Come and travel Oklahoma with me.

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Many don’t realize that we have three National Parks in the state of Oklahoma.  All three are beautiful places to visit and each unique.  Unfortunately two are places where great tragedy and loss have occurred.  The Washita Battlefield National Historic Site in one of the oldest and most tragic.  So on a nice fall day a few weeks ago we made a trip to the far western part of the state to visit this historic location.

Near the current town of Cheyenne, Chief Black Kettle and his tribe of Southern Cheyenne had made winter camp on the Washita River in early November 1868.  There had been an uneasy peace with the Cheyenne after the Medicine Lodge Treaty signed in October 1867.  In the summer afterward, that peace was broken when groups of Cheyenne, along with other tribes, started attacking white settlers in Colorado, Texas, and Kansas.  This marked the tribes as “hostile” according to the United States Army.

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Along the banks of the Washita River, 2015.

With winter coming, many of the tribes settled along the banks of the Washita River (or Lodgepole River, as named by the tribes because of the numerous trees) Black Kettle’s village of around 250 was the western most settlement.  The Army had been stationed near Fort Cobb in western Indian Territory.  General Philip Sheridan decided on a “winter campaign” against the tribes to try and get them to surrender.  So in late November 1868, the general ordered Colonel George Custer and the 7th U.S. Cavalry to attack Black Kettle’s village.  Early on the morning of November 27, 1868 Custer’s forces converged on the village and in no time had taken control.  Black Kettle and his wife were amongst the first killed.  The exact death toll isn’t known but it is believed that around 50 Cheyenne were killed along with 21 soldiers.  To keep any of the Cheyenne from escaping, Custer also ordered over 700 horses to be slaughtered and dumped in a ravine.  He then took the surviving women and children as prisoners and burned he camp.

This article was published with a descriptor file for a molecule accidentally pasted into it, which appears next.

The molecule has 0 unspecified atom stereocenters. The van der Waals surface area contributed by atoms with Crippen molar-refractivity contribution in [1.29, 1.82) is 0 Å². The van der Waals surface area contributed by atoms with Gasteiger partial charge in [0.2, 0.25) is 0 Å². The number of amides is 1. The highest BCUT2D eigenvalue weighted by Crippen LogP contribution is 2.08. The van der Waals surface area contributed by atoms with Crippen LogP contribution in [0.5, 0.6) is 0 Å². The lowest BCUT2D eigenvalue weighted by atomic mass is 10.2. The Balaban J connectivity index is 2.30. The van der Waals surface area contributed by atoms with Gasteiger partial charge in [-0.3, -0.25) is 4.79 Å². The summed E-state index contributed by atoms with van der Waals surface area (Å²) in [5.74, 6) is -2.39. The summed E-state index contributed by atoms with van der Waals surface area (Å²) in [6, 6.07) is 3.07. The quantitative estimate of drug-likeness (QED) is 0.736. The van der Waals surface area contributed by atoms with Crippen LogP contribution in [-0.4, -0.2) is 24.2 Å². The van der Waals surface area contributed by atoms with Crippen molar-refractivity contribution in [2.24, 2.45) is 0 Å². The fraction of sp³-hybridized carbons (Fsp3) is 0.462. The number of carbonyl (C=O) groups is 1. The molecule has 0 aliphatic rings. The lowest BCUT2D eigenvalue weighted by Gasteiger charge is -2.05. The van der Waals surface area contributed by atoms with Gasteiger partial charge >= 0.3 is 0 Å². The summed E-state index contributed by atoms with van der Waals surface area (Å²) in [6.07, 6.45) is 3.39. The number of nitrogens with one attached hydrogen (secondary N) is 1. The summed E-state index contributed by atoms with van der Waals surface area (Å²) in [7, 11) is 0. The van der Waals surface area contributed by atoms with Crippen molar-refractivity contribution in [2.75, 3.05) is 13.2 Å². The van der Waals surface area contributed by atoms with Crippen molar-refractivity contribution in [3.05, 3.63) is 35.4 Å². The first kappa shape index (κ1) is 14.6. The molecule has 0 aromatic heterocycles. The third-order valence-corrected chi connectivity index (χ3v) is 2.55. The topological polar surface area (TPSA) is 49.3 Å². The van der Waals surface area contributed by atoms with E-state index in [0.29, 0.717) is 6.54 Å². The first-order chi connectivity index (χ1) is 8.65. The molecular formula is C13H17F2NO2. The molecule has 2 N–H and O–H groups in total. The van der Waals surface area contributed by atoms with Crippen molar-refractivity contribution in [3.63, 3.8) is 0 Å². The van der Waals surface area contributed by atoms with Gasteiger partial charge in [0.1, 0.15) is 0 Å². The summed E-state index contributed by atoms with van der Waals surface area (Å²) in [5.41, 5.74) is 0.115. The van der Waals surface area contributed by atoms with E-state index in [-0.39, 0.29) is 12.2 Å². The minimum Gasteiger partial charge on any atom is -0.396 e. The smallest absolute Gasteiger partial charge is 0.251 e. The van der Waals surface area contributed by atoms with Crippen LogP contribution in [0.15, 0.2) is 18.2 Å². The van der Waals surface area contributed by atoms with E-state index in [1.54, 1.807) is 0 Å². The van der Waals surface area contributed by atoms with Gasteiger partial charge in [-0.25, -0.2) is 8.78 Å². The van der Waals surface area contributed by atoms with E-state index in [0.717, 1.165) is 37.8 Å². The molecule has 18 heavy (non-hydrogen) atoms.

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Site of Black Kettle’s Southern Cheyenne 1868 winter camp, 2015.

So with this kind of history it’s obviously a sad place to visit.  The location was put on the National Register of Historic Places in 1966 and in 2007 the state built a new visitor center and museum.  After you walk through the museum, you can go out to the site and walk the 1.5 mile marked trail.  It wasn’t a long walk but it can give you the creeps especially near the reported location of the horse grave.  You can see where the army scouted out the village and get an idea of what the land would have looked like around the time of the massacre.  This is a place to take older kids to help them learn about Oklahoma history and since it is part of the park service they do offer a Junior Ranger badge for completing a booklet geared toward different ages.  I would recommend going but make sure you have some walking shoes on.

Hours: Visitor Center open 7 days a week 8am-5pm except for Thanksgiving, Christmas and January 1st.  Overlook and trail open from dawn to dusk daily.


Sunflower on the trail to Black Kettle’s village on the Washita River, 2015.

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